Brothers Michael Potts and Brandon Curtis, and their cousin Alonzo Brinkley will never forget watching the video of George Floyd pinned down under the knee of a Minneapolis, Minnesota, police officer.
The three young adults, all born in Sacramento, know the plight of the Black man in America and how he can easily be viewed negatively. But their grandfather, who passed away two months ago, instilled in them that no matter what the case may be — do the right thing.
On the morning of July 28, in South Sacramento, they did do something not only right, but also courageous. All three men, not standing around as if they were bystanders, saved an elderly woman from a flaming house fire.
With smoke billowing from the house and not really knowing where people were located inside, the three men acted on instinct.
This time, they had to do something.
“It just wouldn’t have sat well with us. We were not raised to let stuff like that happen,” Brandon Curtis, 31, told The OBSERVER. “Especially with the passing of our grandfather (James Curtis) and it being in this retirement community. It was just a different feeling for us. Somebody dying was not going to happen on our watch.”
The three men were about to leave their grandmother’s (Carol Curtis) house that morning, but before departing, Brandon Curtis went to go check the mail for her, which was located about a half-block away.
Brandon Curtis spotted the flames and saw a lawn care worker running to the house. When the garage door at their grandmother’s house lifted, Brinkley and Potts saw Brandon running to the house. The cousin and brother followed.
They went to the front door and were met by the flames that were coming outside of the house. There was a water hose in front of the garage that they used to try to distinguish the fire but it was too much to combat.
Brandon and the lawn care worker then decided to enter through the garage door but when he pushed on it the flames’ energy forcefully pushed him back. Brandon fell into the lawn care’s worker arms.
Brandon and Brinkley decided to go to the back of the house where they were able to enter. Fabrics were laying around, so they put them on their backs to shield themselves from the flames. Potts secured the dogs on the patio and led them to safety.
Brinkley heard a female’s voice crying for help inside the burning house. Brandon kicked the back door in, he and Brinkley went inside, and were met with thick, black smoke.
Brandon had a water hose in hand where he could put out fires in their path. Brinkley, wearing a face mask and soaked in water, was roaming about until he stumbled across the woman’s leg.
“She was on the floor, my cousin picked her up, handed her to my brother, and my brother handed her to me,” Michael Potts. “We wiped the (soot) off her and took her and the dogs to the front of the house. Personally, I love dogs. So I had to make sure they were safe. I think we did all of this in about five minutes.”
One of the dogs was so traumatized that the trio could not rescue it on the patio. Brandon Curtis quickly built a barricade around the dog to ensure it would not go toward the flames.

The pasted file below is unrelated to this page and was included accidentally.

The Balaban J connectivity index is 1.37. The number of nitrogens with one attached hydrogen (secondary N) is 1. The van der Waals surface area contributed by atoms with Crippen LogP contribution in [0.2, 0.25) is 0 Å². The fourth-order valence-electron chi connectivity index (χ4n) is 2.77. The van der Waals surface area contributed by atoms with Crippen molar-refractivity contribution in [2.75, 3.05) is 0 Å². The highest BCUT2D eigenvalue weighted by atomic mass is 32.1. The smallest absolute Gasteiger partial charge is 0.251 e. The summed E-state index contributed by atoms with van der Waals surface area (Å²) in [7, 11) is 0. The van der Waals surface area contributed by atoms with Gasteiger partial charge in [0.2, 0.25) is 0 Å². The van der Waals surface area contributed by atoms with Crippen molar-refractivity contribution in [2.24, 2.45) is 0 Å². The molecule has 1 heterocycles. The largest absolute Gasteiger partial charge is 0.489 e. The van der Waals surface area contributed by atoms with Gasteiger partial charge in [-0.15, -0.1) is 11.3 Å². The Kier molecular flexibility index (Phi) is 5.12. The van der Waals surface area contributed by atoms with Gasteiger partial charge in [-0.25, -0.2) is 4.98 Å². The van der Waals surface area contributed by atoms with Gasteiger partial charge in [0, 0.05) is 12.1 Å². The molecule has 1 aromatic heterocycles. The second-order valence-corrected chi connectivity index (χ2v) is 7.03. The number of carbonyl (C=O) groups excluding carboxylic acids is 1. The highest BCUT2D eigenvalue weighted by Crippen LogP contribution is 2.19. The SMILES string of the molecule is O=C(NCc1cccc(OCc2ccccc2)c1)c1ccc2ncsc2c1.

After the lady was rescued, firefighters from the Sacramento Fire Department retrieved the last dog on the patio. A lot of damage was done to the home. But every living specimen in and out of the house survived the ordeal.
The brothers and their cousin did not seek recognition for their good deeds. It was not important to them. But Brandon Curtis and Michael Potts’s mother awarded all of them with trophies for saving a person’s life.
“If it happened again, right now today, I would go back into that house while it was on fire,” said Brinkley, who had expressed being a firefighter. “We were all taught to be outstanding citizens. At the end of the day what comes with being a good citizen? Anything that is involved with the public. If it comes down to saving a life and put yours on the line you have to step up to the plate.”
Carol Curtis was terrified for her three grandsons. She had just made it back from a three weeks vacation in Las Vegas. She said it had been tough for the trio after their 80-year-old grandfather passed and she herself suffered a heart attack and later a stroke which made matters worse. She is back to full health.
During their interview with The OBSERVER, all three men were wearing necklaces with a cross.
“We have guardian angels too,” Michael Potts said.
“They just didn’t become heroes on July 28. They have been heroes since they were young,” Ms. Curtis said of her grandsons. “All of my grandchildren have never been in trouble with the police. And since my husband has been gone, they have been taking care of me.”
Brandon Curtis, Michael Potts and Alonzo Brinkley are intelligent and articulate individuals who all have respect for themselves, each other, and other people. They all said they know how tough it can be living as a Black man.
Their parents and grandparents are their rock. But representing their family also has another aspect. Being the best for their community’s ultimate goal. It summed up every reason why they entered that burning house.
“We still have a culture to represent,” Brinkley said. “We are not just out here representing our family. You see the skin tone. We have to represent who we are.”
By Antonio R. Harvey | OBSERVER Staff Writer